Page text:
Cover Image


View/Hide Left Panel


Hazard Identification

No adverse effects associated with riboflavin consumption from food or supplements have been reported. However, studies involving large doses of riboflavin (Schoenen et al., 1994; Stripp, 1965; Zempleni et al., 1996) have not been designed to systematically evaluate adverse effects. The limited evidence from studies involving large intakes of riboflavin is summarized here.

No adverse effects were reported in humans after single oral doses of up to 60 mg of supplemental riboflavin and 11.6 mg of riboflavin given intravenously as a single bolus dose (Zempleni et al., 1996). This study is of limited use in setting a Tolerable Upper Intake Level (UL) because it was not designed to assess adverse effects. It is possible that chronic administration of these doses would pose some risk.

A study by Schoenen and coworkers (1994) reported no short-term side effects in 49 patients treated with 400 mg/day of riboflavin taken with meals for at least 3 months. Schoenen and coworkers (1994) reported that one patient receiving riboflavin and aspirin withdrew from the study because of gastric upset. This isolated finding may be an anomaly because no side effects were reported in other patients.

The apparent lack of harm resulting from high oral doses of riboflavin may be due to its limited solubility and limited capacity for absorption in the human gastrointestinal tract (Levy and Jusko, 1966; Stripp, 1965; Zempleni et al., 1996); its rapid excretion in the urine (McCormick, 1994). Zempleni et al. (1996) showed that the maximal amount of riboflavin that was absorbed from a single oral dose was 27 mg. A study by Stripp (1965) found limited absorption of 50 to 500 mg of riboflavin with no adverse effects. The poor intestinal absorption of riboflavin is well recognized: riboflavin taken by mouth is sometimes used to mark the stool in experimental studies. There are no data from animal studies suggesting that uptake of riboflavin during pregnancy presents a potential hazard for the fetus or newborn.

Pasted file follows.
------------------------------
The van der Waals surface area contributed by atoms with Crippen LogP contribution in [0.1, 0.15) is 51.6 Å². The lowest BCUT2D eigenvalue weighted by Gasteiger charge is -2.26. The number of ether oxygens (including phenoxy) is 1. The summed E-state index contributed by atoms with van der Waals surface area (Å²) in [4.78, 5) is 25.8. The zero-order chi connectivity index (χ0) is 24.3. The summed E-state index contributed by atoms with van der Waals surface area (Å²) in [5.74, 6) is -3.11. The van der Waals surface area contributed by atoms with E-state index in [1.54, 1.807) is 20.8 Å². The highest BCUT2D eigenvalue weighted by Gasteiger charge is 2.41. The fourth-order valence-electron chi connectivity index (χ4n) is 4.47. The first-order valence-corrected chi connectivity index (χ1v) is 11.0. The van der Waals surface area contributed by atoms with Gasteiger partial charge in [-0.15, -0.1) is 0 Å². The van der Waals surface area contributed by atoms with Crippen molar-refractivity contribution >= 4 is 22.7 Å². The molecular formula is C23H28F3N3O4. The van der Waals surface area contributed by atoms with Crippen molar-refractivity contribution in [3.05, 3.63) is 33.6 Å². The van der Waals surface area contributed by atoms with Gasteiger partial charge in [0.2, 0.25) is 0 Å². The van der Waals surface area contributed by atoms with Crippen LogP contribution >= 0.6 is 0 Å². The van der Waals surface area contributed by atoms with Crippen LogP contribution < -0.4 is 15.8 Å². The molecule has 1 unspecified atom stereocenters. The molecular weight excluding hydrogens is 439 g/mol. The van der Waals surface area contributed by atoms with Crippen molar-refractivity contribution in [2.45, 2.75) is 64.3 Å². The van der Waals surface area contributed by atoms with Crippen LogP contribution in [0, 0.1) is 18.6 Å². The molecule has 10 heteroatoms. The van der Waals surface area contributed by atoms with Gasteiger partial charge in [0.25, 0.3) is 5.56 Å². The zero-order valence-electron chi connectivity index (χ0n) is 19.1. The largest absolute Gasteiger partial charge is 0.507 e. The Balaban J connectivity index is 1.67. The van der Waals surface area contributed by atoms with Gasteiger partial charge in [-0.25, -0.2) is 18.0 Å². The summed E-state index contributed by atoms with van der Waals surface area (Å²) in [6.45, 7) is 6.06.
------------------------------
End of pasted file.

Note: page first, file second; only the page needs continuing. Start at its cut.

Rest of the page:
The only evidence of adverse effects associated with riboflavin comes from in vitro studies showing the formation of active oxygen species on intense exposure to visible or ultraviolet light (Ali et al., 1991; Floersheim, 1994; Spector et al., 1995). However, because there are no demonstrated functional or structural adverse effects in humans or animals after excess riboflavin intake, the relevance

The National Academies of Sciences, Engineering, and Medicine
500 Fifth St. N.W. | Washington, D.C. 20001

Copyright © National Academy of Sciences. All rights reserved.
Terms of Use and Privacy Statement